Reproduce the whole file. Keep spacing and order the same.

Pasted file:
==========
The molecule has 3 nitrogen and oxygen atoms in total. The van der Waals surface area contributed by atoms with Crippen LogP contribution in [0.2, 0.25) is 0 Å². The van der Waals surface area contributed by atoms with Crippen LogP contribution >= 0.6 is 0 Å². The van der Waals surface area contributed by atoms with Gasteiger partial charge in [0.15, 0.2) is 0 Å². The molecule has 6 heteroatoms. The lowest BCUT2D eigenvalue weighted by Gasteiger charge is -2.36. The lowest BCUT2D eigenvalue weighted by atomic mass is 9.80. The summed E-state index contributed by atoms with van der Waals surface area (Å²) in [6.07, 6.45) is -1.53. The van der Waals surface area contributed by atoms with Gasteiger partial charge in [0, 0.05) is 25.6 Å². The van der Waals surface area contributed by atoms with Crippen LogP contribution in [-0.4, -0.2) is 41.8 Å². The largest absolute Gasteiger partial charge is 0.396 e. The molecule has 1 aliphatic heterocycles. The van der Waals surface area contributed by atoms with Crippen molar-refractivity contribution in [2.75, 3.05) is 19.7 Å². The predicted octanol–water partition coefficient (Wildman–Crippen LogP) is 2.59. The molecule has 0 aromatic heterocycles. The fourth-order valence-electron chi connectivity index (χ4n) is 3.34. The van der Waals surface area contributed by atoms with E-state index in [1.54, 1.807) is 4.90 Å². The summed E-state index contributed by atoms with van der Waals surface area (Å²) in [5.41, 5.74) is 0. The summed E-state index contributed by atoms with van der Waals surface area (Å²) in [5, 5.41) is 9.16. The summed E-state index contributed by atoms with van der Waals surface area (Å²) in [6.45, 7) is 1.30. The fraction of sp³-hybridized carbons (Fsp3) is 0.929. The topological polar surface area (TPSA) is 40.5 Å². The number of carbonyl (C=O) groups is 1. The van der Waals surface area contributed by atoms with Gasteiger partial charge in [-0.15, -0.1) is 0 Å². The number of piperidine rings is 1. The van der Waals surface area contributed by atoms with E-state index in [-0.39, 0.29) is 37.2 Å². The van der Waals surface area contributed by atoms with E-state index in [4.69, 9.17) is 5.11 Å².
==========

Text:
The molecule has 3 nitrogen and oxygen atoms in total. The van der Waals surface area contributed by atoms with Crippen LogP contribution in [0.2, 0.25) is 0 Å². The van der Waals surface area contributed by atoms with Crippen LogP contribution >= 0.6 is 0 Å². The van der Waals surface area contributed by atoms with Gasteiger partial charge in [0.15, 0.2) is 0 Å². The molecule has 6 heteroatoms. The lowest BCUT2D eigenvalue weighted by Gasteiger charge is -2.36. The lowest BCUT2D eigenvalue weighted by atomic mass is 9.80. The summed E-state index contributed by atoms with van der Waals surface area (Å²) in [6.07, 6.45) is -1.53. The van der Waals surface area contributed by atoms with Gasteiger partial charge in [0, 0.05) is 25.6 Å². The van der Waals surface area contributed by atoms with Crippen LogP contribution in [-0.4, -0.2) is 41.8 Å². The largest absolute Gasteiger partial charge is 0.396 e. The molecule has 1 aliphatic heterocycles. The van der Waals surface area contributed by atoms with Crippen molar-refractivity contribution in [2.75, 3.05) is 19.7 Å². The predicted octanol–water partition coefficient (Wildman–Crippen LogP) is 2.59. The molecule has 0 aromatic heterocycles. The fourth-order valence-electron chi connectivity index (χ4n) is 3.34. The van der Waals surface area contributed by atoms with E-state index in [1.54, 1.807) is 4.90 Å². The summed E-state index contributed by atoms with van der Waals surface area (Å²) in [5.41, 5.74) is 0. The summed E-state index contributed by atoms with van der Waals surface area (Å²) in [5, 5.41) is 9.16. The summed E-state index contributed by atoms with van der Waals surface area (Å²) in [6.45, 7) is 1.30. The fraction of sp³-hybridized carbons (Fsp3) is 0.929. The topological polar surface area (TPSA) is 40.5 Å². The number of carbonyl (C=O) groups is 1. The van der Waals surface area contributed by atoms with Gasteiger partial charge in [-0.15, -0.1) is 0 Å². The number of piperidine rings is 1. The van der Waals surface area contributed by atoms with E-state index in [-0.39, 0.29) is 37.2 Å². The van der Waals surface area contributed by atoms with E-state index in [4.69, 9.17) is 5.11 Å².